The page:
About Me

Kevin Bird

I am interested in studying the evolutionary impact of structural variation in plant genomes, with particular focus on gene presence/ absence variation and genome duplications. My work is broadly motivated by an interest in understanding the combination of neutral and adaptive features that maintain duplicate genes, the role of whole-genome duplication and gene content variation in evolutionary novelty, and using genomics to dissect complex traits and understand the evolutionary history of crop plants.

I am currently an NSF Plant Genome Postdoctoral Research Fellow at UC Davis working with Dan Kliebenstein and Grey Monroe. My project focuses on how gene network topology relates to epistasis. Specifically, I am using natural loss-of-function alleles in Arabidopsis thaliana to explore how gene networks may constrain and structure genetic variation to maintain mutational robustness while permitting, and even facilitating, adaptive evolution. Additionally, I am also working on pangenome projects and genome evolution across the Brassicaceae.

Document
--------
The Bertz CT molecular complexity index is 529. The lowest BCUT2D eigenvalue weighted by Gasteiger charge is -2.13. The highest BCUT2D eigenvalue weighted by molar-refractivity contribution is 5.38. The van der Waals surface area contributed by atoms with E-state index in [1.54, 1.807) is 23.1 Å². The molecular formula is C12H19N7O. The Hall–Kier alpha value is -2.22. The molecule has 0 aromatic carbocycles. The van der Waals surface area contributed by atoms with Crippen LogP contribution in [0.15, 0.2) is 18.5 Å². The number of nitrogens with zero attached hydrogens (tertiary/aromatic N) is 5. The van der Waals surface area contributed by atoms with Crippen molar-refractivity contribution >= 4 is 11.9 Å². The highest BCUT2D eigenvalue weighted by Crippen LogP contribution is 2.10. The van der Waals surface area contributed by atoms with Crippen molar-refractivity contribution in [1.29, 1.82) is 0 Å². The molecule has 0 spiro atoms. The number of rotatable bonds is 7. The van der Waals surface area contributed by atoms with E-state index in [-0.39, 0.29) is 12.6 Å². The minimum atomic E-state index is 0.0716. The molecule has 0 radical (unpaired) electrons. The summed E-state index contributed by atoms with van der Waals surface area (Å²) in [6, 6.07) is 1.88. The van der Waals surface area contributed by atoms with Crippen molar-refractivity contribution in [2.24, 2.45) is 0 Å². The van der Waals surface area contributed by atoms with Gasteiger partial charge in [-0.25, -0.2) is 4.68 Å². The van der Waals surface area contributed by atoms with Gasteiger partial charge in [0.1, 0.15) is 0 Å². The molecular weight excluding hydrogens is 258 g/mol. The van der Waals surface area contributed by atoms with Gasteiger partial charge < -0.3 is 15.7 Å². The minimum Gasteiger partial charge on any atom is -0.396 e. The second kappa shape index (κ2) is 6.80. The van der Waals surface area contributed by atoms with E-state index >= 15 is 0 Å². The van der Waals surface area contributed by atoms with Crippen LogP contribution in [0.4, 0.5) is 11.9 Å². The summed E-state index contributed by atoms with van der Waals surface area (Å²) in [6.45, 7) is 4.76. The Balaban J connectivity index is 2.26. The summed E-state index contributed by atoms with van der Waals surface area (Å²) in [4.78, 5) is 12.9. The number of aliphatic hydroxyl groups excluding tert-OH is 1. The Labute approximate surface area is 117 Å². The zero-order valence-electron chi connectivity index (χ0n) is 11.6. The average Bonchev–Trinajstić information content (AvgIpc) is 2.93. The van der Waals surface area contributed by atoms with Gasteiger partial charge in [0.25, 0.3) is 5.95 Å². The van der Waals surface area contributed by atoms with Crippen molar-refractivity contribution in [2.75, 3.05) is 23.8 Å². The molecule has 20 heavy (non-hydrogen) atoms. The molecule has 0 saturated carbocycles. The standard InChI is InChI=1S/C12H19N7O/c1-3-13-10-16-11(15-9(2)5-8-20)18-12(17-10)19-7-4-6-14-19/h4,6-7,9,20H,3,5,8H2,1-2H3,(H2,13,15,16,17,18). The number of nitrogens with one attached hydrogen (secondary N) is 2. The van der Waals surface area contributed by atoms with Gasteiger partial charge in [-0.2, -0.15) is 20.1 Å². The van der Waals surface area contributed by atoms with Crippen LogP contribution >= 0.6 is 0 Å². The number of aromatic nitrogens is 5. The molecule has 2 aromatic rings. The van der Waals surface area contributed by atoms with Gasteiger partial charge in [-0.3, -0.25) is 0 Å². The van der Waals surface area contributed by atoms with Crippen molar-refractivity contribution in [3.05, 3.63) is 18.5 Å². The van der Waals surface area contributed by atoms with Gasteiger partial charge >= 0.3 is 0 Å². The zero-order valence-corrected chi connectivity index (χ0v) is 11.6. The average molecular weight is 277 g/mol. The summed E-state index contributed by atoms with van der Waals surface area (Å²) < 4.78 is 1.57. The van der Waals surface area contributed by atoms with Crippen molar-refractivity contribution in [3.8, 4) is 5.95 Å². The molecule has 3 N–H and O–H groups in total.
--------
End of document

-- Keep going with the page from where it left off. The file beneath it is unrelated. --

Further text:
Kevin Bird

I completed my PhD in Horticulture and Ecology, Evolution, and Behavior at Michigan State University with Pat Edger and Bob Van Buren. My dissertation work focused on the genomics and genome evolution of allopolyploids with special attention paid to the causes and consequences of subgenome dominance, gene dosage constraints on genome duplications and homoeologous exchanges, and the use phylogenomics to understand the evolution and origin of complex polyploid species.

Prior to my PhD work, I received a BS in Biological Sciences and a BA in Philosophy from the University of Missouri-Columbia where I was advised by J. Chris Pires. There, I collaborated with the USDA and Michael Gore to sequence a diverse panel of Brassica rapa (e.g. turnip, pak choi, chinese cabbage, etc) and learn about population structure and evolutionary relationships of different cultivars (see publications). Afterwards, I was a Fulbright fellow at the VIB/Ugent under Steven Maere where I assisted on a project investigating the evolution of gene regulatory networks using a novel mechanistic modeling framework and a project using single-plant omics to investigate the wiring of plant traits directly in the field.

Any opinions, findings, and conclusions or recommendations expressed in this material are mine and do not necessarily reflect the views of the National Science Foundation.